There will be challenges for the V&A which houses the national collection of art photography to deal with photographic technology and science that forms a key part of the RPS Collection. The Society will be keen to see the V&A expand its remit to take responsibility for the National Photography Collection. There will be further announcements over the coming weeks regarding the transfer, timings and impact on the other collections held at the National Media Museum and senior curatorial staff have entered a period of consultation regarding their jobs.
Once transferred, the collection will be stored, digitised and made accessible for study. In the short term, the permanent gallery space dedicated to photographs at the V&A will be doubled. A second phase will see the opening of an International Photography Resource Centre to provide unprecedented opportunities for access, collaborative research and education with this unrivalled collection. As part of the agreement, the V&A will work closely with SMG to give access to the transferred collections for future scholarship and exhibitions.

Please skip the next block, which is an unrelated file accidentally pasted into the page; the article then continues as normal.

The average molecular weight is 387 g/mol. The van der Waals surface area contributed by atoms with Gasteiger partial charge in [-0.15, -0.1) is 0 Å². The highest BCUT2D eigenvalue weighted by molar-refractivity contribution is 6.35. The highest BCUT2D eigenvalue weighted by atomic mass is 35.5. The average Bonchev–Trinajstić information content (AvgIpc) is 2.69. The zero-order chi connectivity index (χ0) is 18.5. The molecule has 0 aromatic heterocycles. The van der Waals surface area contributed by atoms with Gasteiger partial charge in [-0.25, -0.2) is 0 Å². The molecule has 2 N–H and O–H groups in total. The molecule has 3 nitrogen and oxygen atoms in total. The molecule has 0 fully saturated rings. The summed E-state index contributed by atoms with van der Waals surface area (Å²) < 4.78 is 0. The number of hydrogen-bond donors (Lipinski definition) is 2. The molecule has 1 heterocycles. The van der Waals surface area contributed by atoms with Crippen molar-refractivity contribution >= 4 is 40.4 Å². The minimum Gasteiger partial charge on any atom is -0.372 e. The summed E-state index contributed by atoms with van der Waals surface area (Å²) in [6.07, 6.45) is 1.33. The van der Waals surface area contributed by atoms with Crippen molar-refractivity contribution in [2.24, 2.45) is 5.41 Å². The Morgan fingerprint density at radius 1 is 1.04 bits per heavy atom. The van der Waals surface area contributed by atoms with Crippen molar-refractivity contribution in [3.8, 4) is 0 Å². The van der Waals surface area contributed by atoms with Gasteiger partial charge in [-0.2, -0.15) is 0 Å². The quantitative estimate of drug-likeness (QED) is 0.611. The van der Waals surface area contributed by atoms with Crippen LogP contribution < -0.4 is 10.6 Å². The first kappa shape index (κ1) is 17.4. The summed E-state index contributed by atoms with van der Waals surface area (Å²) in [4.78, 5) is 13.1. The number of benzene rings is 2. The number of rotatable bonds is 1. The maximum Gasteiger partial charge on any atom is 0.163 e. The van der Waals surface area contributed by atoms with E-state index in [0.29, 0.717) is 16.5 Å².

The National Media Museum in Bradford – one of the four museums that make up SMG – is refocusing its photography collections to align with its own strategic emphasis on the science, technology and culture of light and sound. The National Media Museum will retain the collections which support an understanding of the development of photographic processes (such as the Kodak Museum collection), the ongoing cultural impact of photography (such as the Daily Herald archive) as well as photographic archives that have specific relevance to Bradford (such as the Impressions Gallery archive). A new £1.5 million interactive light and sound gallery is due to open in March 2017.
See more here: http://www.rps.org/news/2016/january/rps-collection-to-move-to-vand...
There is more background relevant to Bradford here: http://www.thetelegraphandargus.co.uk/business/14244537.National_Me...
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It saddens me to see photography being kicked around the field like this. Confusion and mis-information, some resulting from a paucity of data, some intentional, reigns. We are expending precious energy fighting each other rather than taking on the real bad guys. In the 19th century, capitalists were eager to fund libraries and mechanics institutes, knowing that there were long-range profits that would more than offset short-range expenses. Political forces, and by inference, society itself no longer have that view.